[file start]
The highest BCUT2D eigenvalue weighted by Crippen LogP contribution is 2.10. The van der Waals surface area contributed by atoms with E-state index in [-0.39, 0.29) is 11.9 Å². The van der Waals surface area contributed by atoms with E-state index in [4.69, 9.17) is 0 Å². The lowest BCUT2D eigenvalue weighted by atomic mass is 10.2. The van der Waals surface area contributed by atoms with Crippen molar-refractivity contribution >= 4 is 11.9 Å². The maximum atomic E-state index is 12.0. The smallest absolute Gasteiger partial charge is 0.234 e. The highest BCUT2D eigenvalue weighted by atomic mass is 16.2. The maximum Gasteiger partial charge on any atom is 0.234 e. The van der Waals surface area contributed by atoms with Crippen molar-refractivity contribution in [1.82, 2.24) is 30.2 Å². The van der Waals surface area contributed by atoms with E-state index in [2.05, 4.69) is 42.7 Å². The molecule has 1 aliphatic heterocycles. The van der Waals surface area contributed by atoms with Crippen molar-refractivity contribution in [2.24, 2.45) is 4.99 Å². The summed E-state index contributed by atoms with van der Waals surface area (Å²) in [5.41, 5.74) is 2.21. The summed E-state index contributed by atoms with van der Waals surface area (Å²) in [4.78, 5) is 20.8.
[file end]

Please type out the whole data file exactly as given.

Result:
The highest BCUT2D eigenvalue weighted by Crippen LogP contribution is 2.10. The van der Waals surface area contributed by atoms with E-state index in [-0.39, 0.29) is 11.9 Å². The van der Waals surface area contributed by atoms with E-state index in [4.69, 9.17) is 0 Å². The lowest BCUT2D eigenvalue weighted by atomic mass is 10.2. The van der Waals surface area contributed by atoms with Crippen molar-refractivity contribution >= 4 is 11.9 Å². The maximum atomic E-state index is 12.0. The smallest absolute Gasteiger partial charge is 0.234 e. The highest BCUT2D eigenvalue weighted by atomic mass is 16.2. The maximum Gasteiger partial charge on any atom is 0.234 e. The van der Waals surface area contributed by atoms with Crippen molar-refractivity contribution in [1.82, 2.24) is 30.2 Å². The van der Waals surface area contributed by atoms with E-state index in [2.05, 4.69) is 42.7 Å². The molecule has 1 aliphatic heterocycles. The van der Waals surface area contributed by atoms with Crippen molar-refractivity contribution in [2.24, 2.45) is 4.99 Å². The summed E-state index contributed by atoms with van der Waals surface area (Å²) in [5.41, 5.74) is 2.21. The summed E-state index contributed by atoms with van der Waals surface area (Å²) in [4.78, 5) is 20.8.